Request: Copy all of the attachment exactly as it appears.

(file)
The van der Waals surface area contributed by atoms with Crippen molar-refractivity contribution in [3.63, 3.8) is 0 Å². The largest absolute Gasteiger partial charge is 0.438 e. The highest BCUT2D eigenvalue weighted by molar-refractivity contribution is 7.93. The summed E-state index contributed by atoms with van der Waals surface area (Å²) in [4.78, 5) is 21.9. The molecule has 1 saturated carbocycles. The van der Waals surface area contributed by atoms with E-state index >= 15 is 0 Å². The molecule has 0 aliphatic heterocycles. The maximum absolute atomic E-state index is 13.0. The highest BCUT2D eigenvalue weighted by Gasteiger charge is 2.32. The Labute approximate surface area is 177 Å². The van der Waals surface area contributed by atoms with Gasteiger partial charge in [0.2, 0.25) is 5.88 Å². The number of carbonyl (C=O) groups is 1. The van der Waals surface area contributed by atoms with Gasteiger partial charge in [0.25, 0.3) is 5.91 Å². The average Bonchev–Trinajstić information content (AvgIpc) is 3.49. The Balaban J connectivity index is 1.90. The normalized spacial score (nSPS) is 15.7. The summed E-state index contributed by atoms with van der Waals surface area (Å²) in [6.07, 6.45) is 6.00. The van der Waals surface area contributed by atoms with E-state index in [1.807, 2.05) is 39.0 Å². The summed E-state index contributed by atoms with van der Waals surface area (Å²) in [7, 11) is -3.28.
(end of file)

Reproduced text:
The van der Waals surface area contributed by atoms with Crippen molar-refractivity contribution in [3.63, 3.8) is 0 Å². The largest absolute Gasteiger partial charge is 0.438 e. The highest BCUT2D eigenvalue weighted by molar-refractivity contribution is 7.93. The summed E-state index contributed by atoms with van der Waals surface area (Å²) in [4.78, 5) is 21.9. The molecule has 1 saturated carbocycles. The van der Waals surface area contributed by atoms with E-state index >= 15 is 0 Å². The molecule has 0 aliphatic heterocycles. The maximum absolute atomic E-state index is 13.0. The highest BCUT2D eigenvalue weighted by Gasteiger charge is 2.32. The Labute approximate surface area is 177 Å². The van der Waals surface area contributed by atoms with Gasteiger partial charge in [0.2, 0.25) is 5.88 Å². The number of carbonyl (C=O) groups is 1. The van der Waals surface area contributed by atoms with Gasteiger partial charge in [0.25, 0.3) is 5.91 Å². The average Bonchev–Trinajstić information content (AvgIpc) is 3.49. The Balaban J connectivity index is 1.90. The normalized spacial score (nSPS) is 15.7. The summed E-state index contributed by atoms with van der Waals surface area (Å²) in [6.07, 6.45) is 6.00. The van der Waals surface area contributed by atoms with E-state index in [1.807, 2.05) is 39.0 Å². The summed E-state index contributed by atoms with van der Waals surface area (Å²) in [7, 11) is -3.28.